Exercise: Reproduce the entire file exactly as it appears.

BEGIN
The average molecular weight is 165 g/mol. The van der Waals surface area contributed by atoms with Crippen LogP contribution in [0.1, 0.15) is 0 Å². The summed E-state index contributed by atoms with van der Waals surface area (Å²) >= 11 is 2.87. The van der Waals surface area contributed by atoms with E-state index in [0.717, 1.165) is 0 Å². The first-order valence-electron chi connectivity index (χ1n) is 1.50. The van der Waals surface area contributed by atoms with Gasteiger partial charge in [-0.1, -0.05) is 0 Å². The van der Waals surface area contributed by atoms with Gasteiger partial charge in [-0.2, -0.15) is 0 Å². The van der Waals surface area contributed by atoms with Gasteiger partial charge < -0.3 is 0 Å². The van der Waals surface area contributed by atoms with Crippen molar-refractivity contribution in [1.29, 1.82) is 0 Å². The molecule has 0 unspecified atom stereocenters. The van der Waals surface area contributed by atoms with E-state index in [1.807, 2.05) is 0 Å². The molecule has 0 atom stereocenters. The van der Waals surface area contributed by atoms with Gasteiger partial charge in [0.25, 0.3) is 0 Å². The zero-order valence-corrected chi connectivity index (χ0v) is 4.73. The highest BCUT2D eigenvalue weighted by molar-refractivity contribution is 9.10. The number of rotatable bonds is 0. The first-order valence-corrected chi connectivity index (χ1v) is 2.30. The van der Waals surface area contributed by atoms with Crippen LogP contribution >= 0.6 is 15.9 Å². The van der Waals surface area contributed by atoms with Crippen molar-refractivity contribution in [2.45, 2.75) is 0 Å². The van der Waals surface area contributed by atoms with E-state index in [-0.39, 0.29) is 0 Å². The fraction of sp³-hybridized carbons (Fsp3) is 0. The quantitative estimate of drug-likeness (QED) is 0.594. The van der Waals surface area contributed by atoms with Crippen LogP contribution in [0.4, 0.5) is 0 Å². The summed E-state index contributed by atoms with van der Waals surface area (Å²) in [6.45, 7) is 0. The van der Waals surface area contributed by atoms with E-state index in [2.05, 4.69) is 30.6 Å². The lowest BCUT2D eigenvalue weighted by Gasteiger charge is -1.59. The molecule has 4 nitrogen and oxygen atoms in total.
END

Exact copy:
The average molecular weight is 165 g/mol. The van der Waals surface area contributed by atoms with Crippen LogP contribution in [0.1, 0.15) is 0 Å². The summed E-state index contributed by atoms with van der Waals surface area (Å²) >= 11 is 2.87. The van der Waals surface area contributed by atoms with E-state index in [0.717, 1.165) is 0 Å². The first-order valence-electron chi connectivity index (χ1n) is 1.50. The van der Waals surface area contributed by atoms with Gasteiger partial charge in [-0.1, -0.05) is 0 Å². The van der Waals surface area contributed by atoms with Gasteiger partial charge in [-0.2, -0.15) is 0 Å². The van der Waals surface area contributed by atoms with Gasteiger partial charge < -0.3 is 0 Å². The van der Waals surface area contributed by atoms with Crippen molar-refractivity contribution in [1.29, 1.82) is 0 Å². The molecule has 0 unspecified atom stereocenters. The van der Waals surface area contributed by atoms with E-state index in [1.807, 2.05) is 0 Å². The molecule has 0 atom stereocenters. The van der Waals surface area contributed by atoms with Gasteiger partial charge in [0.25, 0.3) is 0 Å². The zero-order valence-corrected chi connectivity index (χ0v) is 4.73. The highest BCUT2D eigenvalue weighted by molar-refractivity contribution is 9.10. The number of rotatable bonds is 0. The first-order valence-corrected chi connectivity index (χ1v) is 2.30. The van der Waals surface area contributed by atoms with Crippen LogP contribution >= 0.6 is 15.9 Å². The van der Waals surface area contributed by atoms with Crippen molar-refractivity contribution in [2.45, 2.75) is 0 Å². The van der Waals surface area contributed by atoms with E-state index in [-0.39, 0.29) is 0 Å². The fraction of sp³-hybridized carbons (Fsp3) is 0. The quantitative estimate of drug-likeness (QED) is 0.594. The van der Waals surface area contributed by atoms with Crippen LogP contribution in [0.4, 0.5) is 0 Å². The summed E-state index contributed by atoms with van der Waals surface area (Å²) in [6.45, 7) is 0. The van der Waals surface area contributed by atoms with E-state index in [2.05, 4.69) is 30.6 Å². The lowest BCUT2D eigenvalue weighted by Gasteiger charge is -1.59. The molecule has 4 nitrogen and oxygen atoms in total.